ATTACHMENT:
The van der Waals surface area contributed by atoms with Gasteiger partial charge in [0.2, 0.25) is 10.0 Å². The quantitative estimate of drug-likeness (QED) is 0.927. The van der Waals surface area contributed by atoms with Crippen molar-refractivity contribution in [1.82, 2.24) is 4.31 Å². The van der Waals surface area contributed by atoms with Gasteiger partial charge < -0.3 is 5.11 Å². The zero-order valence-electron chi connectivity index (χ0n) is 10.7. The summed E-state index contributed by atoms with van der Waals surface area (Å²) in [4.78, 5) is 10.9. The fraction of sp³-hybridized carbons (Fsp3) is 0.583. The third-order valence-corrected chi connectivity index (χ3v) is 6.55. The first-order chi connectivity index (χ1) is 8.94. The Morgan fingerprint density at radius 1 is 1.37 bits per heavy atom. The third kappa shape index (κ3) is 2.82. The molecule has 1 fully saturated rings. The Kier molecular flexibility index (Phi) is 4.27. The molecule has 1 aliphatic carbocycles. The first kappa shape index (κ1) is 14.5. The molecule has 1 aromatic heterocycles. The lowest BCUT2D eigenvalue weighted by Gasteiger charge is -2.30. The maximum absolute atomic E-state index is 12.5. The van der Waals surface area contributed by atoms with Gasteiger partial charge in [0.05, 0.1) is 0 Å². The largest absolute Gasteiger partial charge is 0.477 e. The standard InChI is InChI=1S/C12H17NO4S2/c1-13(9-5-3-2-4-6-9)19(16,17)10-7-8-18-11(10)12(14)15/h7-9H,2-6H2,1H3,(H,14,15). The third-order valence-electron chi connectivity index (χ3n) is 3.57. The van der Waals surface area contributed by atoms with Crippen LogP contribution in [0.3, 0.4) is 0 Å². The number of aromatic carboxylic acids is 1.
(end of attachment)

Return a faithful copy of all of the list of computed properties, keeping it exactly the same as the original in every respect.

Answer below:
The van der Waals surface area contributed by atoms with Gasteiger partial charge in [0.2, 0.25) is 10.0 Å². The quantitative estimate of drug-likeness (QED) is 0.927. The van der Waals surface area contributed by atoms with Crippen molar-refractivity contribution in [1.82, 2.24) is 4.31 Å². The van der Waals surface area contributed by atoms with Gasteiger partial charge < -0.3 is 5.11 Å². The zero-order valence-electron chi connectivity index (χ0n) is 10.7. The summed E-state index contributed by atoms with van der Waals surface area (Å²) in [4.78, 5) is 10.9. The fraction of sp³-hybridized carbons (Fsp3) is 0.583. The third-order valence-corrected chi connectivity index (χ3v) is 6.55. The first-order chi connectivity index (χ1) is 8.94. The Morgan fingerprint density at radius 1 is 1.37 bits per heavy atom. The third kappa shape index (κ3) is 2.82. The molecule has 1 fully saturated rings. The Kier molecular flexibility index (Phi) is 4.27. The molecule has 1 aliphatic carbocycles. The first kappa shape index (κ1) is 14.5. The molecule has 1 aromatic heterocycles. The lowest BCUT2D eigenvalue weighted by Gasteiger charge is -2.30. The maximum absolute atomic E-state index is 12.5. The van der Waals surface area contributed by atoms with Gasteiger partial charge in [0.05, 0.1) is 0 Å². The largest absolute Gasteiger partial charge is 0.477 e. The standard InChI is InChI=1S/C12H17NO4S2/c1-13(9-5-3-2-4-6-9)19(16,17)10-7-8-18-11(10)12(14)15/h7-9H,2-6H2,1H3,(H,14,15). The third-order valence-electron chi connectivity index (χ3n) is 3.57. The van der Waals surface area contributed by atoms with Crippen LogP contribution in [0.3, 0.4) is 0 Å². The number of aromatic carboxylic acids is 1.